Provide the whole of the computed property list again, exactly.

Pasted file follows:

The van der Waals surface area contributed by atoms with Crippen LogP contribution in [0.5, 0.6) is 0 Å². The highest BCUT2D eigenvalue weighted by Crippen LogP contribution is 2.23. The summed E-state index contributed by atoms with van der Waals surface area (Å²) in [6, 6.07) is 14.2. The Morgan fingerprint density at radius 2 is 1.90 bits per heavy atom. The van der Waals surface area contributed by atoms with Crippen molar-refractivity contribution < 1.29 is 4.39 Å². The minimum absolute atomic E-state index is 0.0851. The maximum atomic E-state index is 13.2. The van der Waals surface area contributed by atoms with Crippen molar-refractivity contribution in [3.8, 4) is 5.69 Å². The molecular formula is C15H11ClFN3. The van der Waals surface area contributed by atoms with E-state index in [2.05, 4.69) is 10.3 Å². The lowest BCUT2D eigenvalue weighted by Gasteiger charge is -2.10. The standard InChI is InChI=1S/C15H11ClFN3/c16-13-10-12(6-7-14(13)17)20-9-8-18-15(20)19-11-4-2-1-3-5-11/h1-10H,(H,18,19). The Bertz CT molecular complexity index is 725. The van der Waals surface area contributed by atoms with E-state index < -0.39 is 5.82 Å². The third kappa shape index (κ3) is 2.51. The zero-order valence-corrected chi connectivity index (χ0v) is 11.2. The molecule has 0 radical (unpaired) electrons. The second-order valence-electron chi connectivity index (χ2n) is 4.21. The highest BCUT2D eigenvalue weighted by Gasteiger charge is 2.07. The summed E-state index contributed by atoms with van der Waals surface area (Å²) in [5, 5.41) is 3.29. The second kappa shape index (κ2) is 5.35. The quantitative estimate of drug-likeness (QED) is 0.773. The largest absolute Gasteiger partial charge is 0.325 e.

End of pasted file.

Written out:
The van der Waals surface area contributed by atoms with Crippen LogP contribution in [0.5, 0.6) is 0 Å². The highest BCUT2D eigenvalue weighted by Crippen LogP contribution is 2.23. The summed E-state index contributed by atoms with van der Waals surface area (Å²) in [6, 6.07) is 14.2. The Morgan fingerprint density at radius 2 is 1.90 bits per heavy atom. The van der Waals surface area contributed by atoms with Crippen molar-refractivity contribution < 1.29 is 4.39 Å². The minimum absolute atomic E-state index is 0.0851. The maximum atomic E-state index is 13.2. The van der Waals surface area contributed by atoms with Crippen molar-refractivity contribution in [3.8, 4) is 5.69 Å². The molecular formula is C15H11ClFN3. The van der Waals surface area contributed by atoms with E-state index in [2.05, 4.69) is 10.3 Å². The lowest BCUT2D eigenvalue weighted by Gasteiger charge is -2.10. The standard InChI is InChI=1S/C15H11ClFN3/c16-13-10-12(6-7-14(13)17)20-9-8-18-15(20)19-11-4-2-1-3-5-11/h1-10H,(H,18,19). The Bertz CT molecular complexity index is 725. The van der Waals surface area contributed by atoms with E-state index < -0.39 is 5.82 Å². The third kappa shape index (κ3) is 2.51. The zero-order valence-corrected chi connectivity index (χ0v) is 11.2. The molecule has 0 radical (unpaired) electrons. The second-order valence-electron chi connectivity index (χ2n) is 4.21. The highest BCUT2D eigenvalue weighted by Gasteiger charge is 2.07. The summed E-state index contributed by atoms with van der Waals surface area (Å²) in [5, 5.41) is 3.29. The second kappa shape index (κ2) is 5.35. The quantitative estimate of drug-likeness (QED) is 0.773. The largest absolute Gasteiger partial charge is 0.325 e.